via Demonstrators interrupt STL symphony singing a ‘Requiem for Mike Brown’ – YouTube.

James Meredith on 50 Years of Civil Rights Activism | Witnify

James Meredith and the last conversation.

“I’ve always been at war with a system, not people”. On October 1, 1962, James Meredith became the first African-American student admitted to the University of Mississippi. Meredith’s enrollment sparked protests and riots at the University’s campus, causing President Kennedy to call in troops from the U.S. Marshals, U.S. Army and Mississippi Army National Guard to get things under control. Reflecting on his admission, Meredith states: “My job was finished once I put the President of the United States in the position where he had to use the military might of the United States of America to protect my rights as a citizen. Everything else was somebody else’s job”.

via James Meredith on 50 Years of Civil Rights Activism | Witnify.

Tragedy and Art: The Power of Sam Cooke’s ‘A Change Is Gonna Come’ | Robert F. Darden | #OYRchallenge

This article gives background information on Sam Cooke’s motivation in creating, A Change Is Gonna Come. In the midst of the Civil Rights struggle and desegregation, our artist continued the tradition of slave hymns and field songs, ushering in hope through the darkest of times. #OYRchallenge.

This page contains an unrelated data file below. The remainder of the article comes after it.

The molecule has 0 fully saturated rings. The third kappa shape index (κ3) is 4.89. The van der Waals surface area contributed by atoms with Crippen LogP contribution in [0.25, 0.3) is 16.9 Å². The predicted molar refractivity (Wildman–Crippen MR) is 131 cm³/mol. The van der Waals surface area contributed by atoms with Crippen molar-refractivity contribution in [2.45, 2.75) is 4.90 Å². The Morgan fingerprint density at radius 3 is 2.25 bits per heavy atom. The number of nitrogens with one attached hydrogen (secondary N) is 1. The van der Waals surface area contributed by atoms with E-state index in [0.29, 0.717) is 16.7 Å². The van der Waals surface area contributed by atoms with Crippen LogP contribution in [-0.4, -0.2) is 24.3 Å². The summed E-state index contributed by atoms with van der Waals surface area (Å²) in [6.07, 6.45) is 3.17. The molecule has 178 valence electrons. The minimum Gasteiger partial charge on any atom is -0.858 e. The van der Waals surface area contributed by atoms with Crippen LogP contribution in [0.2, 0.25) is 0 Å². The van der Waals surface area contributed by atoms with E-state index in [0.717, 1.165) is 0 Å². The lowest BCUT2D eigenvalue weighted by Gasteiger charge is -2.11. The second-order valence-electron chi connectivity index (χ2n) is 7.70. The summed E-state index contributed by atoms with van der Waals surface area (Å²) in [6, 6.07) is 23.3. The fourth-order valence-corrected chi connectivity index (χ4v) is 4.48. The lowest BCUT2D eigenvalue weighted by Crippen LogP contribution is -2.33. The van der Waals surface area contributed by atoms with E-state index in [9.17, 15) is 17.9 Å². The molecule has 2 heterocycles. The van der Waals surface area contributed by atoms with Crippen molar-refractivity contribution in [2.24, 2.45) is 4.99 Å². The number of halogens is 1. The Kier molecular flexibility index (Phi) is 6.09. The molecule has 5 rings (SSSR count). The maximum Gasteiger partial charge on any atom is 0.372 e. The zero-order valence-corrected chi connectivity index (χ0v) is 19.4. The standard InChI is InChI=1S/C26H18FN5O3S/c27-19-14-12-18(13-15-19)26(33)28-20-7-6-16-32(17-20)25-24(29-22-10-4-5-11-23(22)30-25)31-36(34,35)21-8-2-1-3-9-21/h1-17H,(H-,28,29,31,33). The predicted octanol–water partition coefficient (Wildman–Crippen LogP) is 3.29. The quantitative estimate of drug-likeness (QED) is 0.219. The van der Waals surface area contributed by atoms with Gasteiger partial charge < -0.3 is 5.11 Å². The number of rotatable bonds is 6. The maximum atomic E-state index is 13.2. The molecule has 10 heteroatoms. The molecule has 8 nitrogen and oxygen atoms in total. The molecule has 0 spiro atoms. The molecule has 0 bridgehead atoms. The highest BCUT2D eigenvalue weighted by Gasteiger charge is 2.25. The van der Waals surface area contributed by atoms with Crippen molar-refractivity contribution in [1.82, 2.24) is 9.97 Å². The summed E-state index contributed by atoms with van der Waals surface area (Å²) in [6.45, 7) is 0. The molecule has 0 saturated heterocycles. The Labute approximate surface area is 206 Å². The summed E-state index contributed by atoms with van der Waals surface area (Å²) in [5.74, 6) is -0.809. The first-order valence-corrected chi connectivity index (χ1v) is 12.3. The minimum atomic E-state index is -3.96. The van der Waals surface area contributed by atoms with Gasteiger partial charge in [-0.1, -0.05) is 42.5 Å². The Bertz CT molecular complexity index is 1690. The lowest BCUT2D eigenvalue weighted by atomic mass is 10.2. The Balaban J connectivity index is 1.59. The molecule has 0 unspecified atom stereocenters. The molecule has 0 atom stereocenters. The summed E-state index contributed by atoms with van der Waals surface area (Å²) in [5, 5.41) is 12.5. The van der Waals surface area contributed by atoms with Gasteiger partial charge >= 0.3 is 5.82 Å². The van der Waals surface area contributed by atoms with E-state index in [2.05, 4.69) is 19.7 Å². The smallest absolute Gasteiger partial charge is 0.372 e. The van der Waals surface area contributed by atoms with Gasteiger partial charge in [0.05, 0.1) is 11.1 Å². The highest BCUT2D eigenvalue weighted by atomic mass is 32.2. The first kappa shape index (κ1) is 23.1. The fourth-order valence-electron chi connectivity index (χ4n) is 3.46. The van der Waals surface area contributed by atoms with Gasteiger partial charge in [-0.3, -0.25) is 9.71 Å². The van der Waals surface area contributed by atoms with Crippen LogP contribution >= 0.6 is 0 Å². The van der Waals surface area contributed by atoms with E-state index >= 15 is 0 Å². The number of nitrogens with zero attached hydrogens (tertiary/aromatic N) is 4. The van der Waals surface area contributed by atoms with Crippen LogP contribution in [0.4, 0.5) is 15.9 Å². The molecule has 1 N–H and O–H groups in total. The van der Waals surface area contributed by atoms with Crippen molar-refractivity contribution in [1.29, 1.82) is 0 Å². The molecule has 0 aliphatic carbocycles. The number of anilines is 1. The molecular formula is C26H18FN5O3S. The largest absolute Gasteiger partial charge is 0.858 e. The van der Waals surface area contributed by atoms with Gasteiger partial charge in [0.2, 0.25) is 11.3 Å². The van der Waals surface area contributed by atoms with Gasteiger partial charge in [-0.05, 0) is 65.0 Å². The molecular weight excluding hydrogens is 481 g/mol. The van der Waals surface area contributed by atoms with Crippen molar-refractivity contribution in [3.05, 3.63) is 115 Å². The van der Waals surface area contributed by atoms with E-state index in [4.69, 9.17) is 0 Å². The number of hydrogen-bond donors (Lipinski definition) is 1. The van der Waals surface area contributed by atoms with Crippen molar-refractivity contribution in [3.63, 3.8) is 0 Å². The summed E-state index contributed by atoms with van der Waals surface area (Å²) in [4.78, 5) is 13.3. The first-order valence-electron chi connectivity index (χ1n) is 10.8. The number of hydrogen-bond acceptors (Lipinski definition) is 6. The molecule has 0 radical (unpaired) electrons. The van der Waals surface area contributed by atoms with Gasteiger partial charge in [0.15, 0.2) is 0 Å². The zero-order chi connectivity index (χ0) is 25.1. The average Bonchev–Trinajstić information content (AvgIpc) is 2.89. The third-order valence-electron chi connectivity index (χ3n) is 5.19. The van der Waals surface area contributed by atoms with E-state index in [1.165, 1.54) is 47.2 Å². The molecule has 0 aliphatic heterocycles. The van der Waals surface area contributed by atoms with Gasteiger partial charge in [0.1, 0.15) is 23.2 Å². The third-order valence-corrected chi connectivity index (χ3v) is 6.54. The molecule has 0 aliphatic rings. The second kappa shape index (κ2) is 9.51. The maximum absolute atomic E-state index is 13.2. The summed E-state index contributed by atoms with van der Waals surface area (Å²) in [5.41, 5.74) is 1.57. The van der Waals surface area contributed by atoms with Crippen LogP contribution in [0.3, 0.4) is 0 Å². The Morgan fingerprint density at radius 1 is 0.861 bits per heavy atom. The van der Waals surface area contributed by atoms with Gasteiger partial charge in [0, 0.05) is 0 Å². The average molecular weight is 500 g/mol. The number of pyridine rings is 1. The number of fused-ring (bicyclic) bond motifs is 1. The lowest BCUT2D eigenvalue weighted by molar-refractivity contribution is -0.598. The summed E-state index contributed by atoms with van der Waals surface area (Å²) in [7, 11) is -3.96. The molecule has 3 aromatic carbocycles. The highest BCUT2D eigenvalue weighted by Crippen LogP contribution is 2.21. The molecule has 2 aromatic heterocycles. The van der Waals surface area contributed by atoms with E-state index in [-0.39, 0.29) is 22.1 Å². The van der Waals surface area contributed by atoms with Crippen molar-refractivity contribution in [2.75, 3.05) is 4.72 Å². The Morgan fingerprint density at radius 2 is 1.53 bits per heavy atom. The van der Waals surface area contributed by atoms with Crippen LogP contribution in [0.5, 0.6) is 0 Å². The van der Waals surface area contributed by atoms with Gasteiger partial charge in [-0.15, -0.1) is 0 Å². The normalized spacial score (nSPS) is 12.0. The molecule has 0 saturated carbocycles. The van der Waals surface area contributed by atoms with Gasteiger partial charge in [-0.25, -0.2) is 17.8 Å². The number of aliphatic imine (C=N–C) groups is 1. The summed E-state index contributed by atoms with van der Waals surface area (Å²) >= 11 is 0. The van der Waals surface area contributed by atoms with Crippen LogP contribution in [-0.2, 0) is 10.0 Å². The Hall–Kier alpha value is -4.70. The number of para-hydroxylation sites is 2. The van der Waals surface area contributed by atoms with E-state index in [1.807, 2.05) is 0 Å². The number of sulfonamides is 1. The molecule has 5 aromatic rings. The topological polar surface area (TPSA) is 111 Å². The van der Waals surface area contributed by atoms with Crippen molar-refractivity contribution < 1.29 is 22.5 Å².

On the surface, “A Change is Gonna Come” doesn’t sound particularly challenging, especially in light of the defiant freedom songs that rocked the movement in 1964, “Ain’t Gonna Let Nobody Turn Me ‘Round” or “I Got My Mind Stayed on Freedom.” The song was finally released as a single in late December of that year, shortly after Cooke’s untimely death. It quickly became one of the anthems of the movement and music historian Dave Marsh said that “A Change is Gonna Come” “ranks with Martin Luther King’s best speeches as a verbal encapsulation of the changes black perspective underwent in the Sixties.”

Despite surface appearances, African-American teenagers and movement activists knew exactly what it meant. The lyrics speak of a universally understood sense of alienation in their own land, of being treated as second-class citizens, of asking for help — and not receiving it, even from their own people. And like the great protest spirituals, even when recounting the grossest injustices, the singer continually returns to the hope, the expectation of justice: “Oh, there been times that I thought I couldn’t last for long/But now I think I’m able to carry on/It’s been a long, a long time coming/But I know a change is gonna come, oh yes it will.”

via Tragedy and Art: The Power of Sam Cooke’s ‘A Change Is Gonna Come’ | Robert F. Darden.

‘F*ck it, I quit’: TV reporter Charlo Greene quits live on air in spectacular fashion – Lists – Weird News – The Independent | #OYRchallenge